While many of my colleagues and friends argue that miscarriage is an intimate and private matter, and thus should be kept intimate and private, I think perhaps we need to continue to find a place where we can acknowledge the wisdom that comes from entering the world of loss and grief – both personally and within the wider community. One of the central points that keeps emerging for me while I do this research is that all babies are still born. That we, as Mama’s, birth our babies – those both alive and those who have died inutero. Either way, they are all still born. And perhaps if we acknowledged this, we might be able, as a collective, stand unafraid of what life may bring, or take away.
‘I birthed my baby!’ my dear friend Anna told me today, ‘I’m so proud of myself. And yet not many people want to hear about my experiences of birthing my baby, particularly now that my baby isn’t alive any more’.
After an ultrasound confirmed her baby no longer had a heartbeat, a very sad Anna and her partner went to the hospital to talk through their options. The conversation with a Brisbane hospital registrar went something like this:
‘If I have a D & C (Dilation and Curette – the most common surgical procedure for miscarriage) I want my baby taken out whole’, Anna states.
‘We cannot guarantee this’, the registrar replies.
‘And I want to bring my baby home’.
‘After the D & C we will need to do tests and that will take a few weeks. After then you can bring the products of your miscarriage home in a jar’, says the registrar.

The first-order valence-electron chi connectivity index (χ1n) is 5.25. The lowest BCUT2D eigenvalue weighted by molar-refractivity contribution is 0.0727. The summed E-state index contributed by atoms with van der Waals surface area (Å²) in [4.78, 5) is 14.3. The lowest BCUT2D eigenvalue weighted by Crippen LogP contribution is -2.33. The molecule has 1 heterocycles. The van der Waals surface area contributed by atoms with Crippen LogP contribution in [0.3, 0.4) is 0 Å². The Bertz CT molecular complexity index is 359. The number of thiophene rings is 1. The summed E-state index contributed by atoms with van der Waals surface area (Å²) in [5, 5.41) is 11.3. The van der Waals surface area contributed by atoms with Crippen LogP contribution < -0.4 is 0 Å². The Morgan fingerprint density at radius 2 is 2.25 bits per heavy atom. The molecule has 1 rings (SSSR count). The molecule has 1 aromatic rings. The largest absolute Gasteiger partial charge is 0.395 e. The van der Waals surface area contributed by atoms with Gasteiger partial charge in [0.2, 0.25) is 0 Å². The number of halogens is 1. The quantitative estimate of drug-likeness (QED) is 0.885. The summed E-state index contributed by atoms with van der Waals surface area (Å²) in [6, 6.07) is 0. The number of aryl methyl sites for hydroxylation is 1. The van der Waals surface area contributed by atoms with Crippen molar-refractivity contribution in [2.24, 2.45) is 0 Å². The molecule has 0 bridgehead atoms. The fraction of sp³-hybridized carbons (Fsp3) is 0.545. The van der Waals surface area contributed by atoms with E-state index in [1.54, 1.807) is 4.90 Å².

‘But it’s my baby’ Anna states, ‘it’s not your baby. What if I don’t want any tests. What if I just want to bring my baby home …my whole baby home’.
‘Its standard procedure’, the registra says again.
But what do we do when we want our baby whole (as is very possible for most early pregnancy miscarriages) and what if we don’t want our baby tested and given to us in a jar? Why is it that miscarriage assumes something went ‘wrong’, that it is a result of some kind of pathology, or worse, something a mother did.
Inspired by my friend Anna, a homebirth midwife, natural birthing advocate and Mama to three fabulous girls, I’m now writing a joint article for publication with her about miscarriage. Why? Because Anna birthed her baby whole, in a bath, and with her family beside her - the way she initially intended. She had a funeral in the back yard for her baby which was healing and connected the family. She made informed and empowered decisions which has helped with her physical and emotional recovery. Why? Because of the often unnecessary (and potentially damaging) surgical interventions we assume we must always take; and because there are safe, non-invasive options that are available if we want to take a more natural path. Anna reminds me that in most cases our bodies not only know how to give birth, but also know how to end a pregnancy.
So this is what I will be blogging about over the next few weeks as I immerse myself in the research…
My friends in Melbourne are getting ready to birth their first baby. They’re excited. I’m excited for them and can’t wait for them to experience that first breath taking moment when you catch a glimpse of your baby.
AJ gives me a call. I ask how Mel is doing. He says, ‘Only 8 weeks to go and she’s already so huge. The baby is so huge too. The obstetrician says it’s unlikely that she will be able to birth him. I looks like she will be induced early’.